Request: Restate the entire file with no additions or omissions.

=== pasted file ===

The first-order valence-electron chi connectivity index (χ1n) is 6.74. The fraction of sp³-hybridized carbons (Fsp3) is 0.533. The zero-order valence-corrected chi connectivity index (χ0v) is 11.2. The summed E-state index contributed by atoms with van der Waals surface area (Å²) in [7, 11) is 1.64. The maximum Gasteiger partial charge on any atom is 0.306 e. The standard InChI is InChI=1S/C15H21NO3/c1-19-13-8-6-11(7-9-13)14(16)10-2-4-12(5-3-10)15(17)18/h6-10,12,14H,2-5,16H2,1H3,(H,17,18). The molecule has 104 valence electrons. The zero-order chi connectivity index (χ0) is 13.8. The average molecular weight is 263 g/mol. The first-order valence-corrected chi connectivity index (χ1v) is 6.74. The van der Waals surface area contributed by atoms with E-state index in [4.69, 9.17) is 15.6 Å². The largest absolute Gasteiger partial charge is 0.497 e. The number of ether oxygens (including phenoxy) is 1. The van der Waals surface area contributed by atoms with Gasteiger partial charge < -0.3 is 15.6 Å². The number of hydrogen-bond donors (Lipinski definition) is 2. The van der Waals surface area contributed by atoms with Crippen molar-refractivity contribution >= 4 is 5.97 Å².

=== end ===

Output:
The first-order valence-electron chi connectivity index (χ1n) is 6.74. The fraction of sp³-hybridized carbons (Fsp3) is 0.533. The zero-order valence-corrected chi connectivity index (χ0v) is 11.2. The summed E-state index contributed by atoms with van der Waals surface area (Å²) in [7, 11) is 1.64. The maximum Gasteiger partial charge on any atom is 0.306 e. The standard InChI is InChI=1S/C15H21NO3/c1-19-13-8-6-11(7-9-13)14(16)10-2-4-12(5-3-10)15(17)18/h6-10,12,14H,2-5,16H2,1H3,(H,17,18). The molecule has 104 valence electrons. The zero-order chi connectivity index (χ0) is 13.8. The average molecular weight is 263 g/mol. The first-order valence-corrected chi connectivity index (χ1v) is 6.74. The van der Waals surface area contributed by atoms with E-state index in [4.69, 9.17) is 15.6 Å². The largest absolute Gasteiger partial charge is 0.497 e. The number of ether oxygens (including phenoxy) is 1. The van der Waals surface area contributed by atoms with Gasteiger partial charge < -0.3 is 15.6 Å². The number of hydrogen-bond donors (Lipinski definition) is 2. The van der Waals surface area contributed by atoms with Crippen molar-refractivity contribution >= 4 is 5.97 Å².